What Washington State’s C-PACER Program Means for Healthy Buildings

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As sustainable buildings become a bigger part of the climate emergency conversation, states across the U.S. are creating financial incentive programs that make it easier for building owners to pay for improvements in energy efficiency, renewable energy, building resiliency, and water conservation.  

C-PACE programs across the country, totaling over $1 billion since 2010, have enabled such improvements for commercial properties in over 20 states, with 14 additional states recently taking steps to implement C-PACE programs. 

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What is C-PACER, and How Does It Work?

In 2020, Washington State adopted an expanded form of C-PACE – C-PACER, or the Commercial Property Assessed Clean Energy and Resiliency Program. C-PACER allows eligible property owners to receive financial help for making their buildings energy efficient and more resilient against seismic events, stormwater incidents, and fires.  

Washington State also recently passed House Bill (HB) 2405, which allows individual counties within the state to adopt their own C-PACER programs. To date, Thurston, Whatcom, and Clark Counties have been the initial adopters of the C-PACER frameworks, with King County looking to make considerations for the sustainability program before the end of 2021.  

The C-PACER program pipeline involves the following: 

First, property owners must identify potential upgrades for energy or water efficiency in addition to fire or earthquake resiliency measures – which are then packaged into the loan that is ultimately distributed not to the property owner, but to the property itself – a consideration that was made in the interest of making the program more appealing to the private lenders that provide the program’s funding.  

Next, the property owner needs to identify a capital provider for the project – at which point the property owner submits their application to the C-PACER program administration team. If successful, the property owner receives the necessary funding for the project, allowing for lowered utility bills through reduced energy costs, and making the property more valuable with compliance with coming regulations – like the ones posed by HB 1257.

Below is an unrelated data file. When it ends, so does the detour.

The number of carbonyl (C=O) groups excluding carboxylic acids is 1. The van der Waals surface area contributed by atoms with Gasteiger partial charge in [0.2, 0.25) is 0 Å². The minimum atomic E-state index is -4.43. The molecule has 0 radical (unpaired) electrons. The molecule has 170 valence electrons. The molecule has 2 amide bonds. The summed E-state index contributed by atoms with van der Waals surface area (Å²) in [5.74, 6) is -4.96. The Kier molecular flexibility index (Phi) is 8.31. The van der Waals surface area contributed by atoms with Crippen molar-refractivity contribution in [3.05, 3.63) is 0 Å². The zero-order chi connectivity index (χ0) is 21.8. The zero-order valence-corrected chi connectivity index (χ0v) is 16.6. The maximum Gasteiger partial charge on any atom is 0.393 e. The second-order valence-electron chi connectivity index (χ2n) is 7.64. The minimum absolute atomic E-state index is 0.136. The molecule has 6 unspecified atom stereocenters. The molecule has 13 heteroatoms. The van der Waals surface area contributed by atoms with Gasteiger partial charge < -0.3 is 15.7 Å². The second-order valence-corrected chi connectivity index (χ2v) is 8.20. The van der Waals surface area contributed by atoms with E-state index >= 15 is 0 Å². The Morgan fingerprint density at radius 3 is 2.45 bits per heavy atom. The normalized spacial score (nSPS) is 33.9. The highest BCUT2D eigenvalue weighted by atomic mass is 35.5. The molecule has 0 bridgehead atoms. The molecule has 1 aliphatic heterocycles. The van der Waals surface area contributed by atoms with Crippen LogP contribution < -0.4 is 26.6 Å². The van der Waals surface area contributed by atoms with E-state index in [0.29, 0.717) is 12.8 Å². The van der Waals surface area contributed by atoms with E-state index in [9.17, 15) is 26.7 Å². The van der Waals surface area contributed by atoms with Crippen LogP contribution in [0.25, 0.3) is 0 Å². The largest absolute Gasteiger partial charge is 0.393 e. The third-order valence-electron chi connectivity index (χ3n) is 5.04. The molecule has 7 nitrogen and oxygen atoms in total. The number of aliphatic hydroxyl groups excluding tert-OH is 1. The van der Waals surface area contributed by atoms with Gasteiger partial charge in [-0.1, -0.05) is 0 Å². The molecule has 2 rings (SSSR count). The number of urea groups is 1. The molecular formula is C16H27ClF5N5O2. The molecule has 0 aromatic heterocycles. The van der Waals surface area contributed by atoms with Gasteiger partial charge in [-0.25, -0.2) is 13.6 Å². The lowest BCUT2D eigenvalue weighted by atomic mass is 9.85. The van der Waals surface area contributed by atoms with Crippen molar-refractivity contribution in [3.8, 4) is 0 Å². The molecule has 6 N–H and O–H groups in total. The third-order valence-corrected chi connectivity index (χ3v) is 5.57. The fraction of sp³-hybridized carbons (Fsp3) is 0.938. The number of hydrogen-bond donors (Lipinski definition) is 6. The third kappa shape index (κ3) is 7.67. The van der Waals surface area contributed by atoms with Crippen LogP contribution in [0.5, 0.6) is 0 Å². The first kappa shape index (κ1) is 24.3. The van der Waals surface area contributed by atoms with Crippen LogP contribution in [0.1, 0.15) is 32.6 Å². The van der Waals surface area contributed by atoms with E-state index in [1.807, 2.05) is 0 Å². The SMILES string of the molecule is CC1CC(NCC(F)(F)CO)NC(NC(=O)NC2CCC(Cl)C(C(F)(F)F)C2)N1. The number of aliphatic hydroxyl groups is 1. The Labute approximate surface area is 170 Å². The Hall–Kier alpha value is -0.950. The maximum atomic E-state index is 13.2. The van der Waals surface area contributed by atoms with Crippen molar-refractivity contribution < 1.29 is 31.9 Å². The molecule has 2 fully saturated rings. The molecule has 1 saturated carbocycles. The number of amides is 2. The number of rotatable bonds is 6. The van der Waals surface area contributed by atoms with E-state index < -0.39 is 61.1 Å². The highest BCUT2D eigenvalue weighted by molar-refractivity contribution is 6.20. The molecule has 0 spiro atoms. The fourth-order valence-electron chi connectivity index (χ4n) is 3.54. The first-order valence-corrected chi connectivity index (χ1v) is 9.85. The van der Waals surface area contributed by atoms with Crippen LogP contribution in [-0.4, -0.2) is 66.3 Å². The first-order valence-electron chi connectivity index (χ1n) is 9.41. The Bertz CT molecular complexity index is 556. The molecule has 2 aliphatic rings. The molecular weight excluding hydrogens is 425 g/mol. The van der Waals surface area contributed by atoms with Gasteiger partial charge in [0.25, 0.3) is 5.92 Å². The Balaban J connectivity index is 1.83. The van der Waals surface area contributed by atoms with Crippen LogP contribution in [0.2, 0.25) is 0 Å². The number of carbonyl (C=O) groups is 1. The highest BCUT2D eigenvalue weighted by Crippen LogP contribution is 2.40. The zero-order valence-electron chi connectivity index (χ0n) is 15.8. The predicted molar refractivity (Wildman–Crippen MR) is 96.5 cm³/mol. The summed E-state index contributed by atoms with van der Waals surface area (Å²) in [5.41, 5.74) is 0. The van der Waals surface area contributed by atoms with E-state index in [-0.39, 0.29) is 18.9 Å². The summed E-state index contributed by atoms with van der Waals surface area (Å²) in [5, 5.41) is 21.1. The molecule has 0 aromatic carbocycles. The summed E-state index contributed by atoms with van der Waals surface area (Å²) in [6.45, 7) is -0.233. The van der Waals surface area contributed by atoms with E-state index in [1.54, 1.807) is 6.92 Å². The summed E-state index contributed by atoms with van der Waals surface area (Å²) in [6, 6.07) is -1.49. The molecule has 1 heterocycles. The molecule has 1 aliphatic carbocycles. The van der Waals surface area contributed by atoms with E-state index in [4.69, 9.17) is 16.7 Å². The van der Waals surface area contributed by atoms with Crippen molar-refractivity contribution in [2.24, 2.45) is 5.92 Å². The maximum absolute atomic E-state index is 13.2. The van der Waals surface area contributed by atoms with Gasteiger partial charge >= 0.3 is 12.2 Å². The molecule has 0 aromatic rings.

HB 1257: The Clean Buildings Performance Standard

Washington’s C-PACER programs are used as an avenue towards compliance with HB 1257, adopted in May 2019 as a major move in reducing greenhouse gas emissions from the state’s commercial building sector. HB 1257, or the Clean Buildings Performance Standard, sets performance standards for large commercial buildings and natural gas distribution companies. 

Similar to those posed by New York City’s Local Law 97, the compliance deadlines posed by HB 1257 are progressive.  

By June of 2026, buildings 220,000 square feet or larger must be in compliance. In June of 2027, buildings 90,001 to 220,000 square feet will be included – with the final compliance deadline in June of 2028, which requires that buildings 50,000 to 90,000 square feet are in compliance with the bill’s standards.  

The progressive buildup of these compliance deadlines provides property owners with a chance to evaluate their properties based on square footage and work towards compliance before the corresponding deadline.  

What C-PACER & The Clean Buildings Performance Standard Mean for the Future of Commercial Buildings

Programs such as Washington’s C-PACER and greenhouse gas emission regulations such as those outlined in HB 1257 are critical in paving the way for the future of public health, healthy buildings, and sustainability.  

Just before the pandemic, office buildings at 94% occupancy used about $30 billion worth of electricity each year. While energy usage initially declined as occupancy rates dropped to historic lows, it was already back up to $29 billion in July 2021, even when buildings were only 34% occupied – mainly due to increasing ventilation to meet COVID standards.  

By improving the energy efficiency of new and existing buildings, the emissions generated from heating and cooling could be reduced – preventing thousands of premature deaths every year. 

What’s more is that energy efficient technology can also help in improving the health of building occupants – for example, disinfection from UV-C lamps installed in HVAC air handling units can eliminate contaminants such as viruses and bacteria at the source, while keeping the coils clean of biofilm, which can reduce system efficiency by 22-37%.  

Measuring Energy Efficiency and Emissions in Your Building

Limiting energy costs and cutting emissions through proper energy management is a core part of creating a healthier, more sustainable future. Building owners who do not comply with HB 1257 face penalties up to $5,000 annually in addition to a daily fine of up to $1 per year and square foot. 

The simplest way for commercial building owners to measure energy consumption and demonstrate compliance with emerging greenhouse gas emissions requirements is through measurement and verification processes.  

Emerging Internet of Things (IoT) technology, such as our IAQ Platform, can revolutionize the traditional measurement and verification process approach by integrating HVAC and indoor air quality performance monitoring, building data analytics, data collection, and reporting to support necessary recordkeeping.  

Accessibility towards making energy efficiency improvements will surely be a major challenge in bringing our buildings up to speed to face the impending climate crisis. To learn more about PACE funding, check out this informational video from PACE Nation.